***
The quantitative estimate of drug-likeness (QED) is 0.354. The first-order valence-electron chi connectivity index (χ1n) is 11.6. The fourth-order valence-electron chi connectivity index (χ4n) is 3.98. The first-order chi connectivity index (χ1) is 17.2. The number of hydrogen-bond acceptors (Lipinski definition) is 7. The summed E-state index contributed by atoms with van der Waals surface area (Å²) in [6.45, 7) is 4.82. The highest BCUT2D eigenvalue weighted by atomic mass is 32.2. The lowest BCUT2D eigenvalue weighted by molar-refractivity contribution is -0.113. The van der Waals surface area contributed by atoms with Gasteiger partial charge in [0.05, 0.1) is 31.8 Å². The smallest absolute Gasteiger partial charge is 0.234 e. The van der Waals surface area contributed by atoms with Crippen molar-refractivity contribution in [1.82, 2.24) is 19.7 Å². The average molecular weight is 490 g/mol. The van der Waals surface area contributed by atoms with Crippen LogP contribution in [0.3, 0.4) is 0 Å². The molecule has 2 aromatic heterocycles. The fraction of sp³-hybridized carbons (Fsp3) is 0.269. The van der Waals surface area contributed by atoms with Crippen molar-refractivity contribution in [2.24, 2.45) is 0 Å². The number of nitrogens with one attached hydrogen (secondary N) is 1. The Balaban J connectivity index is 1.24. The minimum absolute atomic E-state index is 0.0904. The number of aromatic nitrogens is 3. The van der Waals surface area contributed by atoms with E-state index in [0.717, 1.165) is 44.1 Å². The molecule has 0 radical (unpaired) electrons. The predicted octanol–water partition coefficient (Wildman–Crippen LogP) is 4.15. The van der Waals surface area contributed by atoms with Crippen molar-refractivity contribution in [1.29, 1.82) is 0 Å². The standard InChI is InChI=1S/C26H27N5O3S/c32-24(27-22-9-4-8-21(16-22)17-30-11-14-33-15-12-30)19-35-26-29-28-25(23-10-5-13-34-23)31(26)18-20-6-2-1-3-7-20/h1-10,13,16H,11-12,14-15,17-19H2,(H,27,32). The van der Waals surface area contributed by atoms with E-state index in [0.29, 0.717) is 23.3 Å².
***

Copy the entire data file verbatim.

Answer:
The quantitative estimate of drug-likeness (QED) is 0.354. The first-order valence-electron chi connectivity index (χ1n) is 11.6. The fourth-order valence-electron chi connectivity index (χ4n) is 3.98. The first-order chi connectivity index (χ1) is 17.2. The number of hydrogen-bond acceptors (Lipinski definition) is 7. The summed E-state index contributed by atoms with van der Waals surface area (Å²) in [6.45, 7) is 4.82. The highest BCUT2D eigenvalue weighted by atomic mass is 32.2. The lowest BCUT2D eigenvalue weighted by molar-refractivity contribution is -0.113. The van der Waals surface area contributed by atoms with Gasteiger partial charge in [0.05, 0.1) is 31.8 Å². The smallest absolute Gasteiger partial charge is 0.234 e. The van der Waals surface area contributed by atoms with Crippen molar-refractivity contribution in [1.82, 2.24) is 19.7 Å². The average molecular weight is 490 g/mol. The van der Waals surface area contributed by atoms with Crippen LogP contribution in [0.3, 0.4) is 0 Å². The molecule has 2 aromatic heterocycles. The fraction of sp³-hybridized carbons (Fsp3) is 0.269. The van der Waals surface area contributed by atoms with Crippen molar-refractivity contribution in [2.24, 2.45) is 0 Å². The number of nitrogens with one attached hydrogen (secondary N) is 1. The Balaban J connectivity index is 1.24. The minimum absolute atomic E-state index is 0.0904. The number of aromatic nitrogens is 3. The van der Waals surface area contributed by atoms with E-state index in [0.717, 1.165) is 44.1 Å². The molecule has 0 radical (unpaired) electrons. The predicted octanol–water partition coefficient (Wildman–Crippen LogP) is 4.15. The van der Waals surface area contributed by atoms with Crippen molar-refractivity contribution in [1.29, 1.82) is 0 Å². The standard InChI is InChI=1S/C26H27N5O3S/c32-24(27-22-9-4-8-21(16-22)17-30-11-14-33-15-12-30)19-35-26-29-28-25(23-10-5-13-34-23)31(26)18-20-6-2-1-3-7-20/h1-10,13,16H,11-12,14-15,17-19H2,(H,27,32). The van der Waals surface area contributed by atoms with E-state index in [0.29, 0.717) is 23.3 Å².